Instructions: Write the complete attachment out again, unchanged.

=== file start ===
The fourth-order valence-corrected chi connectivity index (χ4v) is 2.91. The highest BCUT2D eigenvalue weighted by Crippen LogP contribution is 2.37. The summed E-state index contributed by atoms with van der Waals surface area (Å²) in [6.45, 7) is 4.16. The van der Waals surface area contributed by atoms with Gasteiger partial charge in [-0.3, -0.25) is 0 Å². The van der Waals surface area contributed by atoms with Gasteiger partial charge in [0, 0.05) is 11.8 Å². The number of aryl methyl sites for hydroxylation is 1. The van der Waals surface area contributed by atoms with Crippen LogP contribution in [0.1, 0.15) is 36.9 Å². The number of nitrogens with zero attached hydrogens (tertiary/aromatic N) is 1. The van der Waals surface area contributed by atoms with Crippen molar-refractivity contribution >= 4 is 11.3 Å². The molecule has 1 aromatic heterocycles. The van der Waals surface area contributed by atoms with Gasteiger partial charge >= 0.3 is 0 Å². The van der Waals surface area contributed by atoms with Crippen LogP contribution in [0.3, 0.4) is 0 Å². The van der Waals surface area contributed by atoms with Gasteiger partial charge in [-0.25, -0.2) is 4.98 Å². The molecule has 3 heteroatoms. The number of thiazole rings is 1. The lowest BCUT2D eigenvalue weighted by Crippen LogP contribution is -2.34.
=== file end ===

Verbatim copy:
The fourth-order valence-corrected chi connectivity index (χ4v) is 2.91. The highest BCUT2D eigenvalue weighted by Crippen LogP contribution is 2.37. The summed E-state index contributed by atoms with van der Waals surface area (Å²) in [6.45, 7) is 4.16. The van der Waals surface area contributed by atoms with Gasteiger partial charge in [-0.3, -0.25) is 0 Å². The van der Waals surface area contributed by atoms with Gasteiger partial charge in [0, 0.05) is 11.8 Å². The number of aryl methyl sites for hydroxylation is 1. The van der Waals surface area contributed by atoms with Crippen LogP contribution in [0.1, 0.15) is 36.9 Å². The number of nitrogens with zero attached hydrogens (tertiary/aromatic N) is 1. The van der Waals surface area contributed by atoms with Crippen molar-refractivity contribution >= 4 is 11.3 Å². The molecule has 1 aromatic heterocycles. The van der Waals surface area contributed by atoms with Gasteiger partial charge >= 0.3 is 0 Å². The van der Waals surface area contributed by atoms with Crippen LogP contribution in [0.3, 0.4) is 0 Å². The van der Waals surface area contributed by atoms with Gasteiger partial charge in [-0.25, -0.2) is 4.98 Å². The molecule has 3 heteroatoms. The number of thiazole rings is 1. The lowest BCUT2D eigenvalue weighted by Crippen LogP contribution is -2.34.